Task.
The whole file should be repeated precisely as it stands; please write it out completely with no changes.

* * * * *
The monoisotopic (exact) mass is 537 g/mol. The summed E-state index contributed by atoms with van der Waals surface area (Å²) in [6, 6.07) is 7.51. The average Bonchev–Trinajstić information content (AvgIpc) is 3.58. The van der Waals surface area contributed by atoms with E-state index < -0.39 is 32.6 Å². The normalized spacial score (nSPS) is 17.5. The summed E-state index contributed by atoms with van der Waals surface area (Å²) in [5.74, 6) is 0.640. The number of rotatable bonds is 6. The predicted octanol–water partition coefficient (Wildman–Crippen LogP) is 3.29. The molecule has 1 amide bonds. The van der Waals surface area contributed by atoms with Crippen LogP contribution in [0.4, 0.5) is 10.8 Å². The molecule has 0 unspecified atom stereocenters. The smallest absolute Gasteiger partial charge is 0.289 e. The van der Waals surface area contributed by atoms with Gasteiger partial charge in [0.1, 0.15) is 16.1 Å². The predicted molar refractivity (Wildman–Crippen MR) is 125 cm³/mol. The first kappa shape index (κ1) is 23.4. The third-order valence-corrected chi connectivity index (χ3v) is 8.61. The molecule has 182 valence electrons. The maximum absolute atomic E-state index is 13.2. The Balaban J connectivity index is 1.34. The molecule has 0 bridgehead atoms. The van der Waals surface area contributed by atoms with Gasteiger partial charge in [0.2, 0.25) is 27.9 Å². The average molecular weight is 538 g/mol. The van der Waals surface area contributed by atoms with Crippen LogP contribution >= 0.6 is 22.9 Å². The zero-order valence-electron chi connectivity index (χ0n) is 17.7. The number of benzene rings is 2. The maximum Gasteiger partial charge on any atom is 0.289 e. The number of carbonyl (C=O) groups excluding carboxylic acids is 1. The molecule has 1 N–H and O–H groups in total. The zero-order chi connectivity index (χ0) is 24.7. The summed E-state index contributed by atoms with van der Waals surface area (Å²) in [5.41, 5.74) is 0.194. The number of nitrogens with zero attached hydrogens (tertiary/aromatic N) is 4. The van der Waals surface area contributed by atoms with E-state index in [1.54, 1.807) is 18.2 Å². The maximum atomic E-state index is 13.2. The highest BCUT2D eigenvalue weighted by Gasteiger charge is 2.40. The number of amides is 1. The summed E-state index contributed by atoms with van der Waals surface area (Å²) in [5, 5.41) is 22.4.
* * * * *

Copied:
The monoisotopic (exact) mass is 537 g/mol. The summed E-state index contributed by atoms with van der Waals surface area (Å²) in [6, 6.07) is 7.51. The average Bonchev–Trinajstić information content (AvgIpc) is 3.58. The van der Waals surface area contributed by atoms with E-state index < -0.39 is 32.6 Å². The normalized spacial score (nSPS) is 17.5. The summed E-state index contributed by atoms with van der Waals surface area (Å²) in [5.74, 6) is 0.640. The number of rotatable bonds is 6. The predicted octanol–water partition coefficient (Wildman–Crippen LogP) is 3.29. The molecule has 1 amide bonds. The van der Waals surface area contributed by atoms with Crippen LogP contribution in [0.4, 0.5) is 10.8 Å². The molecule has 0 unspecified atom stereocenters. The smallest absolute Gasteiger partial charge is 0.289 e. The van der Waals surface area contributed by atoms with Gasteiger partial charge in [0.1, 0.15) is 16.1 Å². The predicted molar refractivity (Wildman–Crippen MR) is 125 cm³/mol. The first kappa shape index (κ1) is 23.4. The third-order valence-corrected chi connectivity index (χ3v) is 8.61. The molecule has 182 valence electrons. The maximum absolute atomic E-state index is 13.2. The Balaban J connectivity index is 1.34. The molecule has 0 bridgehead atoms. The van der Waals surface area contributed by atoms with Gasteiger partial charge in [0.2, 0.25) is 27.9 Å². The average molecular weight is 538 g/mol. The van der Waals surface area contributed by atoms with Crippen LogP contribution >= 0.6 is 22.9 Å². The zero-order valence-electron chi connectivity index (χ0n) is 17.7. The number of benzene rings is 2. The maximum Gasteiger partial charge on any atom is 0.289 e. The number of carbonyl (C=O) groups excluding carboxylic acids is 1. The molecule has 1 N–H and O–H groups in total. The zero-order chi connectivity index (χ0) is 24.7. The summed E-state index contributed by atoms with van der Waals surface area (Å²) in [5.41, 5.74) is 0.194. The number of nitrogens with zero attached hydrogens (tertiary/aromatic N) is 4. The van der Waals surface area contributed by atoms with E-state index in [1.54, 1.807) is 18.2 Å². The maximum atomic E-state index is 13.2. The highest BCUT2D eigenvalue weighted by Gasteiger charge is 2.40. The number of amides is 1. The summed E-state index contributed by atoms with van der Waals surface area (Å²) in [5, 5.41) is 22.4.